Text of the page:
Archduke Ferdinand Karl of Austria

Archduke Ferdinand Karl of Austria, later known as Ferdinand Burg (Ferdinand Carl Ludwig Joseph Johann Maria; Vienna, 27 December 1868 – Munich, 12 March 1915) was a member of the House of Habsburg.

Ferdinand Burg
Ferdinand Karl Austria 1868 1915 photo1901.jpg
Born(1868-12-27)27 December 1868 Vienna
Died12 March 1915(1915-03-12) (aged 46) Munich
SpouseBertha Czuber
FatherArchduke Karl Ludwig of Austria
MotherPrincess Maria Annunciata of Bourbon-Two Sicilies

BiographyEdit

Ferdinand Karl was the third son of Archduke Charles Louis of Austria and Princess Maria Annunciata of Bourbon-Two Sicilies. Archduke Franz Ferdinand, whose assassination at Sarajevo on 28 June 1914 launched World War I, was his elder brother.

He served as a major-general in the Austrian Army.

Marriage and issueEdit

 
Ferdinand Karl and his wife Bertha Czuber (1910)

Like his brother, in 1909 he concluded an unequal marriage with Bertha Czuber (1879–1979), daughter of Emanuel Czuber. Unlike his brother, he did so without the emperor's knowledge or consent, having eloped two years before the marriage was revealed publicly.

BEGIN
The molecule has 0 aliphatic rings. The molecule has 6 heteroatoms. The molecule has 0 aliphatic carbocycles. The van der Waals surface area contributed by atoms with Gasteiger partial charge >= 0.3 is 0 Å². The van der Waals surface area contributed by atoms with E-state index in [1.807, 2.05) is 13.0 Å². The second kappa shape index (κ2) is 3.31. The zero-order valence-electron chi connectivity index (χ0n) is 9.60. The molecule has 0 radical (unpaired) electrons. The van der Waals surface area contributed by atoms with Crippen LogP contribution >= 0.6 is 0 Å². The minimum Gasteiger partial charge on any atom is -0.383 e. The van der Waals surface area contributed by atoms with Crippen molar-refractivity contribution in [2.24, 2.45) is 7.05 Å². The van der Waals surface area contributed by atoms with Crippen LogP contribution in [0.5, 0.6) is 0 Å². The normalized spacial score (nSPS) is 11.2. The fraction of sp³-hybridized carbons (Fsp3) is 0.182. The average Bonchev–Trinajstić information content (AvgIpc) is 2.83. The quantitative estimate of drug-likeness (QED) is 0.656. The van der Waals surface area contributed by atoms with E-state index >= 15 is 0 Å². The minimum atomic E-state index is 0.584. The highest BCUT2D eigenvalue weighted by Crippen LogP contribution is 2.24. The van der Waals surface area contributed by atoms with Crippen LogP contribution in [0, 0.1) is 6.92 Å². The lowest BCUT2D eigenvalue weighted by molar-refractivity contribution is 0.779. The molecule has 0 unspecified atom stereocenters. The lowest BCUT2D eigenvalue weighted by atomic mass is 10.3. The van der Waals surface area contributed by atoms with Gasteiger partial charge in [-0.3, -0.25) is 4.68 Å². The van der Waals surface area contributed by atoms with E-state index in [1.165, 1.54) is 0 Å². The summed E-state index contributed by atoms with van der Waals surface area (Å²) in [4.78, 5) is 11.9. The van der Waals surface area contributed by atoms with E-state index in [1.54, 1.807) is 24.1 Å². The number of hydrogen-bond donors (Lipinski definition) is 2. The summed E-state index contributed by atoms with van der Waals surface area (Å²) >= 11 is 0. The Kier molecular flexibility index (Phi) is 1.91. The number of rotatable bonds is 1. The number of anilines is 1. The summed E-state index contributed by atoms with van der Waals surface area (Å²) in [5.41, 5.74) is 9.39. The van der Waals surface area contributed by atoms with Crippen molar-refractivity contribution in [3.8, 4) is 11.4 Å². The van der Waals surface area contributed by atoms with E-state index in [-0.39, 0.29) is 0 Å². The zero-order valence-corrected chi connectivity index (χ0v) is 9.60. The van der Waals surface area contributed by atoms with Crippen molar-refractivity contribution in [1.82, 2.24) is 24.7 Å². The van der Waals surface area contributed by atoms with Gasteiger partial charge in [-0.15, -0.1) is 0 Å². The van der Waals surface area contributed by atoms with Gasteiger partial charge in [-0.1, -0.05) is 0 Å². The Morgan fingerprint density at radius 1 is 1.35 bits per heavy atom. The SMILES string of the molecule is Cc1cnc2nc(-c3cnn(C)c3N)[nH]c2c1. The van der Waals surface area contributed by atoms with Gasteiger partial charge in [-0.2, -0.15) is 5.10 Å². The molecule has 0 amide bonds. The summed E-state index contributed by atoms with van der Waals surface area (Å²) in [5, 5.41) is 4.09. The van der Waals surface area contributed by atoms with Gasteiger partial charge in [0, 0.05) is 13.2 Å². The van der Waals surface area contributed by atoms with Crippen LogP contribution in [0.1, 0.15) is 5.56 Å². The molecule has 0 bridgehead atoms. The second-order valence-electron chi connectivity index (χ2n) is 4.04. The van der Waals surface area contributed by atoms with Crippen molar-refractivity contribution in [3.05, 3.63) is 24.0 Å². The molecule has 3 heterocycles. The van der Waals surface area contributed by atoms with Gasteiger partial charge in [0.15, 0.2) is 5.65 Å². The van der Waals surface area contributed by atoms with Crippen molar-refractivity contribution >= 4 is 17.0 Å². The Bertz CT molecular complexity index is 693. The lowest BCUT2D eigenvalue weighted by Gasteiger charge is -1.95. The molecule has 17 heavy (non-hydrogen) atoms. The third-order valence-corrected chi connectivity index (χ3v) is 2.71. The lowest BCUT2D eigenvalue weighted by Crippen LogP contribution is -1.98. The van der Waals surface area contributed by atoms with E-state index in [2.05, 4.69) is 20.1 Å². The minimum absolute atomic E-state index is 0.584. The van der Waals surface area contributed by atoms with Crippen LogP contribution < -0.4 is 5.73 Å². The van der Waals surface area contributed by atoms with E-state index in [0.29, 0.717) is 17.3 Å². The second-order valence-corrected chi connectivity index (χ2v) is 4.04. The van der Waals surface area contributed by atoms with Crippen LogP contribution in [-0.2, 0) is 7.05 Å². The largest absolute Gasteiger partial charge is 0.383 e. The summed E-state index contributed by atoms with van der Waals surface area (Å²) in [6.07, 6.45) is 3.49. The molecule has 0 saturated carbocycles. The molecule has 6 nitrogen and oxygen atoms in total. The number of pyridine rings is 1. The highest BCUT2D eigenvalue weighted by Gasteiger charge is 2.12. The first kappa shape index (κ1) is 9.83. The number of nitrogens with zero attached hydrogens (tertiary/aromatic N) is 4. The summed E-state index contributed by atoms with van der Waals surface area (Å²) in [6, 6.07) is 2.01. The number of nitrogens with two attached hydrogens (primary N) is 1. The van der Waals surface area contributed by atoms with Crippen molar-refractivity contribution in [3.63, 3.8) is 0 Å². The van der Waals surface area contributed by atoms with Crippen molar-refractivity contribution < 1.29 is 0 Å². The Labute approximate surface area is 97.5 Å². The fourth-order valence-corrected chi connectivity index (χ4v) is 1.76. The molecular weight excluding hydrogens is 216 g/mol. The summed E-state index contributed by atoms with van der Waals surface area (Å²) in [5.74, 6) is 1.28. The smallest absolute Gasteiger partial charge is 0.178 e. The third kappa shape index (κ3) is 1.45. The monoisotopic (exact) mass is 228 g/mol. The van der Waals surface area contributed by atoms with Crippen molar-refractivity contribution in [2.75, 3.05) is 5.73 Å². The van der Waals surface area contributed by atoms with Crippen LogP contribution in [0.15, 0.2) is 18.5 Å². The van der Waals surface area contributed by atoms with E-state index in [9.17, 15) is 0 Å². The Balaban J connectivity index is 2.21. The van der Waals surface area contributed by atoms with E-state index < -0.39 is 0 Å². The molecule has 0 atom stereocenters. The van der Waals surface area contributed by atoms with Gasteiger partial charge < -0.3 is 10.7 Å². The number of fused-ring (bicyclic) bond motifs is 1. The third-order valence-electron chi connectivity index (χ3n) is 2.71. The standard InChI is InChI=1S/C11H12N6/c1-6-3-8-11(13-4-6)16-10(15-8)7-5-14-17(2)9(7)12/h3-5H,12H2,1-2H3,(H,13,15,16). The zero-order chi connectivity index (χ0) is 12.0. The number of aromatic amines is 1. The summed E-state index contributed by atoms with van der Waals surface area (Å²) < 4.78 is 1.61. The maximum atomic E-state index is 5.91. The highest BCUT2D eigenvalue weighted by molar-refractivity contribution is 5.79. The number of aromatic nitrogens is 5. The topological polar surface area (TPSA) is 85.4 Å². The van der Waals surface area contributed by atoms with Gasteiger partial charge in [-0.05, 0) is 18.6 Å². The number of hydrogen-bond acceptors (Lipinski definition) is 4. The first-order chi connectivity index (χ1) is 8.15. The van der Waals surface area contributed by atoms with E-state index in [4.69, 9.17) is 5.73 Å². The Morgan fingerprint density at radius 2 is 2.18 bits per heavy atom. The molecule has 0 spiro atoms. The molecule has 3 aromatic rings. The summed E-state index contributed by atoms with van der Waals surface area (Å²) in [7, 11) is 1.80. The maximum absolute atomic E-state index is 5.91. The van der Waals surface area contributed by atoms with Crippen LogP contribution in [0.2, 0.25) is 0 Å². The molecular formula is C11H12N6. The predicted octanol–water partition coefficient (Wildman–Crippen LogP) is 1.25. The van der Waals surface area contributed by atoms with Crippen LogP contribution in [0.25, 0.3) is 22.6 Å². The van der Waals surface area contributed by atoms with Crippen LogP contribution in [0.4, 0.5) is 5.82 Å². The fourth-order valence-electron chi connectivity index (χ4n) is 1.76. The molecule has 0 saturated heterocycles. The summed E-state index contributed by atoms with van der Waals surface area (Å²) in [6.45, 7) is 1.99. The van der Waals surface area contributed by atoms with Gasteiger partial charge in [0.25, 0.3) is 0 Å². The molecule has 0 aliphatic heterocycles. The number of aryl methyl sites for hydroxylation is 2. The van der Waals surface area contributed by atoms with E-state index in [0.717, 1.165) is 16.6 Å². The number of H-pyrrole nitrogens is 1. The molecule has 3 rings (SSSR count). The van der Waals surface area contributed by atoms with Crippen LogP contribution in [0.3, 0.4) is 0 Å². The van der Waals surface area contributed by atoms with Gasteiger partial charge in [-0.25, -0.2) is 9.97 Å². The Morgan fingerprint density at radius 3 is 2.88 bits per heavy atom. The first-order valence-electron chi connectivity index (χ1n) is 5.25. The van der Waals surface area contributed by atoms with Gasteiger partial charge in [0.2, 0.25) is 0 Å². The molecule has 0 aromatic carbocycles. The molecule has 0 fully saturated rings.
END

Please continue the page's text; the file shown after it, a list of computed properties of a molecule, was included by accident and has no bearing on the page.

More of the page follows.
On 6 August 1911 he renounced his rights and titles as a dynast of the House of Habsburg and assumed the name of "Ferdinand Burg",[1] at the demand of Emperor Franz Joseph. Henceforth he absented himself from the Viennese court and lived in Tyrol.

DeathEdit

By then Ferdinand Karl was suffering from tuberculosis, of which he died in 1915. He and his wife had no children. A funeral was set for him about four months after his death.

HonoursEdit

He received the following orders and decorations:[2]

ReferencesEdit

  1. ^ C.E.D.R.E., *L'Empire d'Autriche*, Volume II, 1991, p. 197 (French)
  2. ^ Hof- und Staatshandbuch der Österreichisch-Ungarischen Monarchie (1911), Genealogy p. 3
  3. ^ "Toison Autrichienne (Austrian Fleece) - 19th century" (in French), Chevaliers de la Toison D'or. Retrieved 2018-12-11.
  4. ^ "Schwarzer Adler-orden", Königlich Preussische Ordensliste (in German), Berlin, 1895, p. 5 – via hathitrust.org
  5. ^ "Königliche Orden", Hof- und – Staatshandbuch des Königreichs Bayern (in German), Munich: Druck and Verlag, 1914, p. 10 – via hathitrust.org
  6. ^ "Königliche Orden", Hof- und Staats-Handbuch des Königreich Württemberg, Stuttgart: Landesamt, 1907, p. 31
  7. ^ 刑部芳則 (2017). 明治時代の勲章外交儀礼 (PDF) (in Japanese). 明治聖徳記念学会紀要. p. 150.
  8. ^ "Real y distinguida orden de Carlos III". Guía Oficial de España (in Spanish). 1905. p. 147. Retrieved 1 October 2020.